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Every year Americans use more than 80 million pounds of pesticides and other chemicals on their lawns and gardens. Small amounts of pesticides reach their targets and the rest is absorbed in the ground, washed into surrounding water sources, or can be tracked into homes.
There are alarming potential health risks associated with pesticide exposure. Lawns, playground, and athletic fields are where children and pets play, and where they can be directly exposed to harmful chemicals which have been linked to a large variety of health issues including cancers, birth defects, and developmental disorders.
In Connecticut much of these chemicals are carried by storm run off into rivers and then into Long Island Sound. This has caused hypoxia, or the depletion of oxygen in the water, in Long Island Sound. When these chemicals are not flushed into the sound, they seep into the soil and can enter the water table potentially contaminating well water as ws the case in Woodbridge, CT.
Many Connecticut towns have adopted bans or restrictions on pesticide use on lawns and gardens. The state of Connecticut has already put in place Public Act 09-56 to eliminate the use pesticides in K-8 schoools. Transitioning to organic can be a complex, long process, but land care professionals across the state are learning about organic turf maintenance with workshops hosted by non-profits, the CT DEEP and by consulting organic professionals.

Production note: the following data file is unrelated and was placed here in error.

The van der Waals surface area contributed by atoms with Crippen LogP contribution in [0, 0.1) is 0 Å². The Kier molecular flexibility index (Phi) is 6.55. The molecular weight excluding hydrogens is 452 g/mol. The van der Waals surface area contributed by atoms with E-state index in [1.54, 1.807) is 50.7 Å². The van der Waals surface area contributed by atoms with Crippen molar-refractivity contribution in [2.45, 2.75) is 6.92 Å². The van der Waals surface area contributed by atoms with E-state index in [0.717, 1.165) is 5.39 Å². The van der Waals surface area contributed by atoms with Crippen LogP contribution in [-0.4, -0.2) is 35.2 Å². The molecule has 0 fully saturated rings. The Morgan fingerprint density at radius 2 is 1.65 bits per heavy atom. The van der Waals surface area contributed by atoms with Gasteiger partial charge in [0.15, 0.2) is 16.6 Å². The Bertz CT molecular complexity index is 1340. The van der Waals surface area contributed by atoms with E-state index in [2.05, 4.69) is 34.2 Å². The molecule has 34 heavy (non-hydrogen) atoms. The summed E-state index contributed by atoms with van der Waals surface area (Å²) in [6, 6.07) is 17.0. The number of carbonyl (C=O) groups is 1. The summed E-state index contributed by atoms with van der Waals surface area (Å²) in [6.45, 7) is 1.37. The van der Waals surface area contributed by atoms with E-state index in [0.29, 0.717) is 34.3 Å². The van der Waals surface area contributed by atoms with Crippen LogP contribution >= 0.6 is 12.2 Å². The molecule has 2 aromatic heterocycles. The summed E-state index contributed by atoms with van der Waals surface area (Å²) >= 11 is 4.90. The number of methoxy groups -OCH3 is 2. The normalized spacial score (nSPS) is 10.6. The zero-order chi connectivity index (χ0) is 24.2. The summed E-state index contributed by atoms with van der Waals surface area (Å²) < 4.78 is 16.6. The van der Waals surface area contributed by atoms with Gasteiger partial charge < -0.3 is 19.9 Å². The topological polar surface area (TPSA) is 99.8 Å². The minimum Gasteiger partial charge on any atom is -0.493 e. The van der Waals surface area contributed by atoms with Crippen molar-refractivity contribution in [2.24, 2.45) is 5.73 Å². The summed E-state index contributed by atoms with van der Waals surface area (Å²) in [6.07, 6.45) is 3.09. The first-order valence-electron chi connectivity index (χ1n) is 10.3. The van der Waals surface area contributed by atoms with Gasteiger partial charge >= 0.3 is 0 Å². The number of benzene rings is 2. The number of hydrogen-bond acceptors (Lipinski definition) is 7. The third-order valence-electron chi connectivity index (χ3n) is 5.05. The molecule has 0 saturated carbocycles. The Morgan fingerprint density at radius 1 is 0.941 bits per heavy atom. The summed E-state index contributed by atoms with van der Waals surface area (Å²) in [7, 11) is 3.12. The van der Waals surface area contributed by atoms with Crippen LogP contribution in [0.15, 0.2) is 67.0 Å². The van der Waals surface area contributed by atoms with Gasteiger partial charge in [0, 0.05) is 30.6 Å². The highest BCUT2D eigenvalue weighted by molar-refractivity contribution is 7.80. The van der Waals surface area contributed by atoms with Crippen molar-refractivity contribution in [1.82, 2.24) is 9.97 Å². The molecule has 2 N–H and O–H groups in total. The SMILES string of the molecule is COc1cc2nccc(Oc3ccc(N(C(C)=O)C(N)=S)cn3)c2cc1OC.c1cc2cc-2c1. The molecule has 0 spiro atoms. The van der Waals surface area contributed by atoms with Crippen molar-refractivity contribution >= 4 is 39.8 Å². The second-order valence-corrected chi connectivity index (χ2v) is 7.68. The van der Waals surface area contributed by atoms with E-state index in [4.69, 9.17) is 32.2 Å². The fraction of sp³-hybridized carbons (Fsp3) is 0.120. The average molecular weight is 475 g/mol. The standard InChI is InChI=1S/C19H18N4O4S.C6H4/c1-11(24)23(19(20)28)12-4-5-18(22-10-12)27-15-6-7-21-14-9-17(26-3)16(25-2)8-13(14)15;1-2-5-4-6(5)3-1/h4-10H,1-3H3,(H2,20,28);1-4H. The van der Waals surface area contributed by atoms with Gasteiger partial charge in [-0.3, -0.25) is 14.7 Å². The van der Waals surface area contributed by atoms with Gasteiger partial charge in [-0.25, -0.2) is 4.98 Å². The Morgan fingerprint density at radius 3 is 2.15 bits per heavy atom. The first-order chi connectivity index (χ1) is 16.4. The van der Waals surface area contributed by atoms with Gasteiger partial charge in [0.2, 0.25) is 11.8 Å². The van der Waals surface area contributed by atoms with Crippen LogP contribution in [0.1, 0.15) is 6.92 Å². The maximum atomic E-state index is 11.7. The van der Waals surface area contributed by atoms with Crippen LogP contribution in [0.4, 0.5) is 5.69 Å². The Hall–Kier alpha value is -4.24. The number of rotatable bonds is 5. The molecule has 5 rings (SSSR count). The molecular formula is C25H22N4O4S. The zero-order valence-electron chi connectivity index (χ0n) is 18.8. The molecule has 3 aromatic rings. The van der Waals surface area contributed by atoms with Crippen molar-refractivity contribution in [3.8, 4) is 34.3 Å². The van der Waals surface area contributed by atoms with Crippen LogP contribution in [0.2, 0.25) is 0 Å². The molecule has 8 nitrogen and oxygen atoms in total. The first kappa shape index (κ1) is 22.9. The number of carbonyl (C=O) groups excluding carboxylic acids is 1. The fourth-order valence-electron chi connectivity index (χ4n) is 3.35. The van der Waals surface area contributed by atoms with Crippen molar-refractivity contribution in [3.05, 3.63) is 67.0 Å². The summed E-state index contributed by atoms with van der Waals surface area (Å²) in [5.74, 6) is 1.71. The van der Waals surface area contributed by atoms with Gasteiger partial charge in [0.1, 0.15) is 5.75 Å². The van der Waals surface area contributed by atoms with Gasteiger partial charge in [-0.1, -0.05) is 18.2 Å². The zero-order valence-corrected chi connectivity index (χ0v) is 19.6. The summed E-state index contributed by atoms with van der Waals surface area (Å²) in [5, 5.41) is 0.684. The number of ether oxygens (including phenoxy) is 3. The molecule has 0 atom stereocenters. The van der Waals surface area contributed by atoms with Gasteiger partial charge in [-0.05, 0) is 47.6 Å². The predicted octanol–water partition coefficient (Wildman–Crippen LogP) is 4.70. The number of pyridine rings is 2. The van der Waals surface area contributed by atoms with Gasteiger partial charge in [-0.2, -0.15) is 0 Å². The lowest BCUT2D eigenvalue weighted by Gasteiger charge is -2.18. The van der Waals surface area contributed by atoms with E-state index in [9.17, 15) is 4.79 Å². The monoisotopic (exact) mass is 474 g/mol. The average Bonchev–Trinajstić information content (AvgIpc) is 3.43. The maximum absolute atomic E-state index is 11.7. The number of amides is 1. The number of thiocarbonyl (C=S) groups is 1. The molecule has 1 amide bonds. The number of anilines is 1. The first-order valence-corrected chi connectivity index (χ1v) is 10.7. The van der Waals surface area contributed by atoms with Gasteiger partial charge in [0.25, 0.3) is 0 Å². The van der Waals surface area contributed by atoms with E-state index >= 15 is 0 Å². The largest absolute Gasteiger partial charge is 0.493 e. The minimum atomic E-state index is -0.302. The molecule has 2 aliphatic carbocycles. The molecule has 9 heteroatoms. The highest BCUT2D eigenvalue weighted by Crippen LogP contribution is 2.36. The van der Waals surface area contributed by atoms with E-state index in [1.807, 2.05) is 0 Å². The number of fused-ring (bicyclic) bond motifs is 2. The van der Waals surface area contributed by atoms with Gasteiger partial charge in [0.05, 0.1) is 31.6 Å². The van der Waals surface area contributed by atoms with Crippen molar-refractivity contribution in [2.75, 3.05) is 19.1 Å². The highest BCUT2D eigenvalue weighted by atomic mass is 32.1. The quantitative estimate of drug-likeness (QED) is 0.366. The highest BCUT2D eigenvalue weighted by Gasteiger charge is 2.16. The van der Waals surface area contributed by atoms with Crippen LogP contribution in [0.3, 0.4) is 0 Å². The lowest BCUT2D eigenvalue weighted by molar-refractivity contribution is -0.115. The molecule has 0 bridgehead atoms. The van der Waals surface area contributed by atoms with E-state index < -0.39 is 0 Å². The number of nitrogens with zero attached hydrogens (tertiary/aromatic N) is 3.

Before the ban was in effect, Branford, Connecticut stopped using pesticides on all twenty-four of the town’s fields. The town collects the residents’ leaves to create compost and mulch, which greatly reduced the need for pesticides or fertilizers because the compost created healthier soils which produced healthier grass. Connecticut is now looking to extend a pesticide ban to high schools. Plainfield enacted a resolution in support of voluntary non-use of pesticides and synthetic fertilizers on lawns and gardens by the citizens of Plainfield. The town went a step further and declared Paderewski Park pesticide and synthetic fertilizer free as a pilot project to test out organic turf management. Essex has adopted a similar resolution urging voluntary refrain from the use of chemical fertilizers and lawn pesticides. Essex and Plainfield’s resolutions both cite potential water pollution, environmental degradation, significant health threats to children, pets, and unborn children, water conservation and soil health in their resolutions. The town of Roxbury also put in place regulations on pesticide and fertilizer applications within 50 feet of a water course.
As organic lawn care becomes more main stream and there are a greater variety of resources and options, there will hopefully be more town-based organic ordinances, laws and petitions in Connecticut. As a state with a high population density bordering a highly sensitive, already compromised water body, we have the responsibility to continue to reduce the use of unnecessary chemicals. Each town must already use some form of pesticide free land care for their schools, and the next step is to transition to town-wide voluntary reductions of pesticide use.
Read more about Connecticut towns that have organic turf fields at town parks and at schools:
*We are working on collecting information about other northeastern states and intiatives
Read Rivers Alliance's model pesticide resolutions (try them in your town!)
Long Island Sound Study's 2010 Report on Sound Health
Review Beyond Pesticides' "Tools For Change" Page
NOFA Organic Lawn Certificate Course for Municipal and School Groundskeepers and Workers